Objective Idealism   

Objective Idealism

Digital Companion to C. S. Peirce
Objective Idealism
1891 | The Architecture of Theories | W 8:105-6; CP 6.24-5

The old dualistic notion of mind and matter, so prominent in Cartesianism, as two radically different kinds of substance, will hardly find defenders today. Rejecting this, we are driven to some form of hylopathy, otherwise called monism. Then the question arises whether physical laws on the one hand and the psychical law on the other are to be taken
(A) as independent, a doctrine often called monism, but which I would name neutralism; or,
(B) the psychical law as derived and special, the physical law alone as primordial, which is materialism; or,
(C) the physical law as derived and special, the psychical law alone as primordial, which is idealism.

The materialistic doctrine seems to me quite as repugnant to scientific logic as to common sense; since it requires us to suppose that a certain kind of mechanism will feel, which would be a hypothesis absolutely irreducible to reason, – an ultimate, inexplicable regularity; while the only possible justification of any theory is that it should make things clear and reasonable.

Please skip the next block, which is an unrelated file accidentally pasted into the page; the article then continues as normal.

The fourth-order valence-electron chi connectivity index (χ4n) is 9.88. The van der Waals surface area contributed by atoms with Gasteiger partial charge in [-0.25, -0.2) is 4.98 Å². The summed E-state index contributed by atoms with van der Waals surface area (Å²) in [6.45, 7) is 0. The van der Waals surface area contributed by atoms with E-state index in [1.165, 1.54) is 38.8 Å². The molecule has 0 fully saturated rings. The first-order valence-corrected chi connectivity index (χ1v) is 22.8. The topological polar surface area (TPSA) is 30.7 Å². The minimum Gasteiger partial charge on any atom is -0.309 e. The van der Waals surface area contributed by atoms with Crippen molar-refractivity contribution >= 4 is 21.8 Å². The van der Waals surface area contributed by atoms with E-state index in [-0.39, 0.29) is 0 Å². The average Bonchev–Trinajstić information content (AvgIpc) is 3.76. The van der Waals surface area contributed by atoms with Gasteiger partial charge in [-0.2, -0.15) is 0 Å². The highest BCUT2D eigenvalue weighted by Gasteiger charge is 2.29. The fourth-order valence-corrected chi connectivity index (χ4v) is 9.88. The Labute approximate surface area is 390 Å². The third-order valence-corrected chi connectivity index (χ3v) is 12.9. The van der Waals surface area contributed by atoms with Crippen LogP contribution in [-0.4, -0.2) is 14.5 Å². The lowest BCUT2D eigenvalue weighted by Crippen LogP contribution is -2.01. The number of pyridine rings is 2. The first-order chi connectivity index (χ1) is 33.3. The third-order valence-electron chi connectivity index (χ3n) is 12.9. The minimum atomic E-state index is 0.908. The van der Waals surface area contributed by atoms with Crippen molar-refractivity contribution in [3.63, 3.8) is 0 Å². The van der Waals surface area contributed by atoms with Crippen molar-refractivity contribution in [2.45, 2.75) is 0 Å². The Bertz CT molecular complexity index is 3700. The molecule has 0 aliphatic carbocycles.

Neutralism is sufficiently condemned by the logical maxim known as Ockham’s razor, i.e., that not more independent elements are to be supposed than necessary. By placing the inward and outward aspects of substance on a par, it seems to render both primordial.

The one intelligible theory of the universe is that of objective idealism, that matter is effete mind, inveterate habits becoming physical laws.